What Ethical Obligations Does Your Minnesota Injury Attorney Have?
Hiring an attorney to represent you is an essential step when pursuing compensation after an injury. However, choosing the right attorney can seem daunting. Most people aren’t used to working closely with legal professionals. What can you expect?
First off, there’s one thing you should always be able to count on—ethical behavior. In fact, the Minnesota Supreme Court has established official standards for how attorneys should conduct themselves: the Minnesota Rules of Professional Conduct.
To help clarify what you should expect during a personal injury case, let’s take a brief look at what ethical obligations your Minnesota attorney owes you. 1. Competence
The Minnesota Rules of Professional Conduct state that:
“A lawyer shall provide competent representation to a client. Competent representation requires the legal knowledge, skill, thoroughness, and preparation reasonably necessary for the representation.”
In short, Minnesota attorneys are ethically obligated to only take on cases they can handle. This doesn’t mean that they are guaranteed to win the case—only that they are reasonably equipped to try.
Before agreeing to represent you, your attorney should always be certain that they are well suited to the job. If not, they may refer you to a colleague, but they should never try to tackle a case outside of their expertise.
Most law firms provide a free consultation to help them decide if they’re up to the task. 2. Diligence
Your attorney isn’t just required to be competent to take on your case. They must also put that competence to good use. In the words of the Minnesota Rules of Professional Conduct:
“A lawyer shall act with reasonable diligence and promptness in representing a client.”
Your attorney isn’t allowed to slack off or phone in it. Once they’ve agreed to represent you, they’re obligated to give you the best help and advice they can. It’s their duty to use all reasonable means to pursue the maximum compensation available to you. 3. Honesty
Your attorney is also obligated to be honest when communicating with you. They should never knowingly mislead you about:
The details of your case
Your chances of winning
Their own abilities and experience
…or anything else relating to your claim. You need to know that you can rely on honesty and transparency from your attorney at all times.
One of the most important ethical obligations for Minnesota attorneys is confidentiality. Your attorney is not allowed to share information about you or your case with anyone except in rare circumstances.
This means that your attorney can’t discuss the details of your case with their buddies or spread any secrets around town. Anything you tell them stays confidential unless you give them permission to use it in your case. That way, you can open up and share what you have to without fear of it getting out.
There are certain exceptions to this rule, such as if an attorney reasonably believes that disclosing the information will prevent a serious crime or protect someone from injury. However, in most cases, that won’t be a concern.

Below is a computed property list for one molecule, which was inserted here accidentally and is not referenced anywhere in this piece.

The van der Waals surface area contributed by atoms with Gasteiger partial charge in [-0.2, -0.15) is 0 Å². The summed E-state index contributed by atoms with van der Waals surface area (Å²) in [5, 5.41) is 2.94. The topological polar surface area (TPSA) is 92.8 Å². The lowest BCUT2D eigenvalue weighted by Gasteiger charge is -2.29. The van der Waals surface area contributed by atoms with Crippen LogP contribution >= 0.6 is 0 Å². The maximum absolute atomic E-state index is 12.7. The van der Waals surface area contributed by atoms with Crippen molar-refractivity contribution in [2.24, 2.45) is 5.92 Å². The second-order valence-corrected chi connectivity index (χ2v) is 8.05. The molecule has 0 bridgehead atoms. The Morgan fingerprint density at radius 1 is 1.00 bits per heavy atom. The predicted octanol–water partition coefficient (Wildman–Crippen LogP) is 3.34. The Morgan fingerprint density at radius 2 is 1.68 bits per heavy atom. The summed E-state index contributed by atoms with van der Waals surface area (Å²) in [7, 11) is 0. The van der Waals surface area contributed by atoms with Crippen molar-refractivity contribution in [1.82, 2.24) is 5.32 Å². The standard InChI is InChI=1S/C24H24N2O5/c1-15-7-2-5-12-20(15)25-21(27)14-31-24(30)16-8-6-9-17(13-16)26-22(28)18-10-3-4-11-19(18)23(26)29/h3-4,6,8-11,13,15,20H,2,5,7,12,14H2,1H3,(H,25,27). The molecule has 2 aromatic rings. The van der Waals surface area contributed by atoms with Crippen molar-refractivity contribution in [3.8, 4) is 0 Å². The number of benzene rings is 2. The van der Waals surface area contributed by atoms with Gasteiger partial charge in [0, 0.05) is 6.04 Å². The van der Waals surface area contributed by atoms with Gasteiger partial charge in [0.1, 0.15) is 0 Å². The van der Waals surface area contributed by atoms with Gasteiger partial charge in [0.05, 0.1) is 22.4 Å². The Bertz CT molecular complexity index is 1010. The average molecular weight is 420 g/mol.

You also have a right to expect total confidentiality from an attorney even if you never hire them. According to the Minnesota Rules of Professional Conduct:
“Even when no client-lawyer relationship ensues, a lawyer who has consulted with a prospective client shall not use or reveal information obtained in the consultation…” 5. Communication
You should expect your attorney to maintain open communication with you
throughout your case. This includes:
Keeping you updated about the status of your claim
Discussing the strategy they’re using to help you win the compensation you need
Answering any questions you may have
Responding to any concerns you may have
The Minnesota Rules of Professional Conduct provides further clarity, stating that:
“…A lawyer shall explain a matter to the extent reasonably necessary to permit the client to make informed decisions regarding the representation.” 6. Reasonable Fees
Minnesota attorneys are also barred from charging excessive fees for their services. Specifically:
“A lawyer shall not make an agreement for, charge, or collect an unreasonable fee or an unreasonable amount for expenses.”
Of course, the definitions of “reasonable” and “unreasonable” may seem subjective. The Minnesota Rules of Professional Conduct lists various factors that should be taken into account, including:
The nature of the professional relationship between the attorney and you
The experience, reputation, and ability of the attorney
The time and labor the case requires
The skills required to represent you properly
Any time limits on the case that require the attorney to act in greater haste
The fees usually charged for similar legal services
Whether the fee is fixed or
Using this information, you should be able to determine whether an attorney’s proposed fee is reasonable.
Do You Need a Minnesota Personal Injury Attorney?
If you’ve been injured, you may be entitled to
compensation—and we can help you get it.
At SiebenCarey, we’ve spent decades helping injury victims get the financial support they need after an accident. Just contact us, and we can:
Explain your rights to you
Investigate the details of your injury
Build a strong case on your behalf
Help you win every dollar of compensation you’re owed
Click here for a free, no-obligation case evaluation.